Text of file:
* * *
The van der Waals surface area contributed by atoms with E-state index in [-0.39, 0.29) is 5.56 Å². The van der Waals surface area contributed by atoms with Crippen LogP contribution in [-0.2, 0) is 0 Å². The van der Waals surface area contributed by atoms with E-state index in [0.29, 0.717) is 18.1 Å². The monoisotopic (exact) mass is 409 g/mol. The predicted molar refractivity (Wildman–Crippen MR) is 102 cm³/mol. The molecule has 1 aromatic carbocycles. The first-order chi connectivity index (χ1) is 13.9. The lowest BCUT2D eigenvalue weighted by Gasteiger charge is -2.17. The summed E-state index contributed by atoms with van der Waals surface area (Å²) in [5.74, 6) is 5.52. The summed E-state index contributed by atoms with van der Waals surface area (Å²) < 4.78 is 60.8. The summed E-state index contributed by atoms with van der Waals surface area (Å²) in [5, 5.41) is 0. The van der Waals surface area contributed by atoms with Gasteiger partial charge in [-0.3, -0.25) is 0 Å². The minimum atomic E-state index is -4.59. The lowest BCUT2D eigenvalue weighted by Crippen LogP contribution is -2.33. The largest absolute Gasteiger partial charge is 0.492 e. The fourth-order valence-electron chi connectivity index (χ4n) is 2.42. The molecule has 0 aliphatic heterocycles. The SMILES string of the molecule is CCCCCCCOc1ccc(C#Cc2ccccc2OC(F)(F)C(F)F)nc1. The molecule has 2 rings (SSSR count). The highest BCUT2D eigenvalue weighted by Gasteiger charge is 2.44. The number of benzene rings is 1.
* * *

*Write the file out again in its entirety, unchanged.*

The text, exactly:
The van der Waals surface area contributed by atoms with E-state index in [-0.39, 0.29) is 5.56 Å². The van der Waals surface area contributed by atoms with Crippen LogP contribution in [-0.2, 0) is 0 Å². The van der Waals surface area contributed by atoms with E-state index in [0.29, 0.717) is 18.1 Å². The monoisotopic (exact) mass is 409 g/mol. The predicted molar refractivity (Wildman–Crippen MR) is 102 cm³/mol. The molecule has 1 aromatic carbocycles. The first-order chi connectivity index (χ1) is 13.9. The lowest BCUT2D eigenvalue weighted by Gasteiger charge is -2.17. The summed E-state index contributed by atoms with van der Waals surface area (Å²) in [5.74, 6) is 5.52. The summed E-state index contributed by atoms with van der Waals surface area (Å²) < 4.78 is 60.8. The summed E-state index contributed by atoms with van der Waals surface area (Å²) in [5, 5.41) is 0. The van der Waals surface area contributed by atoms with Gasteiger partial charge in [-0.3, -0.25) is 0 Å². The minimum atomic E-state index is -4.59. The lowest BCUT2D eigenvalue weighted by Crippen LogP contribution is -2.33. The largest absolute Gasteiger partial charge is 0.492 e. The fourth-order valence-electron chi connectivity index (χ4n) is 2.42. The molecule has 0 aliphatic heterocycles. The SMILES string of the molecule is CCCCCCCOc1ccc(C#Cc2ccccc2OC(F)(F)C(F)F)nc1. The molecule has 2 rings (SSSR count). The highest BCUT2D eigenvalue weighted by Gasteiger charge is 2.44. The number of benzene rings is 1.